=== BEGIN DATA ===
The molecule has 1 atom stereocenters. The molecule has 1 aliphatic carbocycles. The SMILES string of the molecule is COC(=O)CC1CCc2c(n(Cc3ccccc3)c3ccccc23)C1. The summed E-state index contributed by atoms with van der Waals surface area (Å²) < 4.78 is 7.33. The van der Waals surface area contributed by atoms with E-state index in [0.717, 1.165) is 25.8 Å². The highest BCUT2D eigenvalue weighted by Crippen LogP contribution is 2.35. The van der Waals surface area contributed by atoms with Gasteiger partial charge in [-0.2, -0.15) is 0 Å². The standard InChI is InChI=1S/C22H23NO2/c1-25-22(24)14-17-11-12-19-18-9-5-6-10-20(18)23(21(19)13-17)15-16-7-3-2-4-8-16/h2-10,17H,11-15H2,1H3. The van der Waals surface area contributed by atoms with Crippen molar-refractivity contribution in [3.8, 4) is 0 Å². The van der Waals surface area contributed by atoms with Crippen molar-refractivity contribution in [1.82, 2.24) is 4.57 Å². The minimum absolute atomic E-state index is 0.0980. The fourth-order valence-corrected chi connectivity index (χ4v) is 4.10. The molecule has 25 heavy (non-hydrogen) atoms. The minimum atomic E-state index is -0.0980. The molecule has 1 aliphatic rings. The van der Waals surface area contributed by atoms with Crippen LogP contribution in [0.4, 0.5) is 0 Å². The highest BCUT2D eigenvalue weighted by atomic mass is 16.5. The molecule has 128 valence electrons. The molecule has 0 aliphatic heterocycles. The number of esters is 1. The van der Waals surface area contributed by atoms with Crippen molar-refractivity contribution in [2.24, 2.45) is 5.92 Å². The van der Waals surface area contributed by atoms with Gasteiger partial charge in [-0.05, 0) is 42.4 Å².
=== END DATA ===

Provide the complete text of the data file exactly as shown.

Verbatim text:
The molecule has 1 atom stereocenters. The molecule has 1 aliphatic carbocycles. The SMILES string of the molecule is COC(=O)CC1CCc2c(n(Cc3ccccc3)c3ccccc23)C1. The summed E-state index contributed by atoms with van der Waals surface area (Å²) < 4.78 is 7.33. The van der Waals surface area contributed by atoms with E-state index in [0.717, 1.165) is 25.8 Å². The highest BCUT2D eigenvalue weighted by Crippen LogP contribution is 2.35. The van der Waals surface area contributed by atoms with Gasteiger partial charge in [-0.2, -0.15) is 0 Å². The standard InChI is InChI=1S/C22H23NO2/c1-25-22(24)14-17-11-12-19-18-9-5-6-10-20(18)23(21(19)13-17)15-16-7-3-2-4-8-16/h2-10,17H,11-15H2,1H3. The van der Waals surface area contributed by atoms with Crippen molar-refractivity contribution in [3.8, 4) is 0 Å². The van der Waals surface area contributed by atoms with Crippen molar-refractivity contribution in [1.82, 2.24) is 4.57 Å². The minimum absolute atomic E-state index is 0.0980. The fourth-order valence-corrected chi connectivity index (χ4v) is 4.10. The molecule has 25 heavy (non-hydrogen) atoms. The minimum atomic E-state index is -0.0980. The molecule has 1 aliphatic rings. The van der Waals surface area contributed by atoms with Crippen LogP contribution in [0.4, 0.5) is 0 Å². The highest BCUT2D eigenvalue weighted by atomic mass is 16.5. The molecule has 128 valence electrons. The molecule has 0 aliphatic heterocycles. The number of esters is 1. The van der Waals surface area contributed by atoms with Crippen molar-refractivity contribution in [2.24, 2.45) is 5.92 Å². The van der Waals surface area contributed by atoms with Gasteiger partial charge in [-0.05, 0) is 42.4 Å².